WGSN | Influencer Evolution 2020
Today's saturated and fragmented influencer landscape is starting to have adverse effects. New influential figures, driven by their ability to mobilise and motivate people, are taking the spotlight in 2020 and beyond
Sarah Owen
07.12.20 · 6 minutes
Kenzo x Vans

Over the last decade the power and source of influence has dramatically evolved, largely driven by transformations in mobile technology, internet culture and shifting consumer values.

In 2010, celebrity appeal drove the majority of brand partnerships as consumers looked to the stars with aspiration. Five years later, in 2015, as visual platforms like Instagram and Pinterest hit mainstream, along with other socio-economic factors listed in the infographic below, a new people-powered hero came into the spotlight: the influencer. While 'end of the influencer' discourse has been ramping up over the last year, the truth is influencers maintain relevance as a marketing tool, but not as much for immediate conversion.

In 2020, influencers are competing with creators and thought leaders, each of which are positioned to effectively engage their audiences through entertainment and information. As a result, the advocate takes centre stage, becoming a new standard for marketers to evaluate and select their brand partners. Advocates influence with authority, expertise, authenticity and values, eschewing highly product-driven narratives for human-centric stories and change agendas.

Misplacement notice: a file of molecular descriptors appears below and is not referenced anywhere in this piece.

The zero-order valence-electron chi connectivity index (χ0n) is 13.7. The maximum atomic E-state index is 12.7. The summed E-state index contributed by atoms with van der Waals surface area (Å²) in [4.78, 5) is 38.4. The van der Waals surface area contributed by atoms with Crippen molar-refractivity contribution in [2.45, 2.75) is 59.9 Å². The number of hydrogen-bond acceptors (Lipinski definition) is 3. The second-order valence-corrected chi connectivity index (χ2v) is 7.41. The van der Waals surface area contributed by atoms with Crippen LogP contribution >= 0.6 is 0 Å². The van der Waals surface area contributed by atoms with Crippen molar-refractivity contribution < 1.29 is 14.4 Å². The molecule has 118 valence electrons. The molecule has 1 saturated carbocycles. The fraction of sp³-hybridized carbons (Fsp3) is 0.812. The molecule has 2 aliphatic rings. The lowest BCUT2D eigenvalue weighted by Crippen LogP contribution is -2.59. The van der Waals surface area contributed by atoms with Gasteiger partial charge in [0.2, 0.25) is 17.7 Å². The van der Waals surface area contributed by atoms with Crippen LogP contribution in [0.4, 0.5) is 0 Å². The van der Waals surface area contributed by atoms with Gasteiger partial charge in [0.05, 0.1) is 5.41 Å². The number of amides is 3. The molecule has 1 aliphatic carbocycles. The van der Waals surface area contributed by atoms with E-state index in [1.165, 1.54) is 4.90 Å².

Social media is in its early stage of transforming from a place of individualism to a place of collectivism. This is creating new consumer attitudes that will alter what and how people share on social. Inconspicuous consumption will rise again, as people avoid excessive displays of materialism to ensure platforms are used for the greater good.

@jordallenhall on @girlgaze

Influencer Evolution

This infographic tracks the transformation from the 2010 Blogosphere to the 2015 influencer economy. Today, the landscape is not only fragmented and saturated, but also favouring a new breed of 'advocates'. 


Influencers with over 100,000 followers only affect 6% of young consumer's purchasing decisions, according to Dazed, signalling an early shift away from product-heavy influencer marketing.

As noted in Influencer Marketing Trends 2019, sponsored Instagram posts soared in Q1 2019 while engagement rates dropped to an all-time low. Fast forward just one year later and the trend is starting to shift. According to a recent study by Socialbakers, the hashtag #Ad fell 30% in April 2020 compared to the year prior, making it the lowest month of paid influencer activity. While the pandemic's impact certainly affected sponsored content, this shift was already underway in January when branded influencer activity decreased 38% from a year earlier.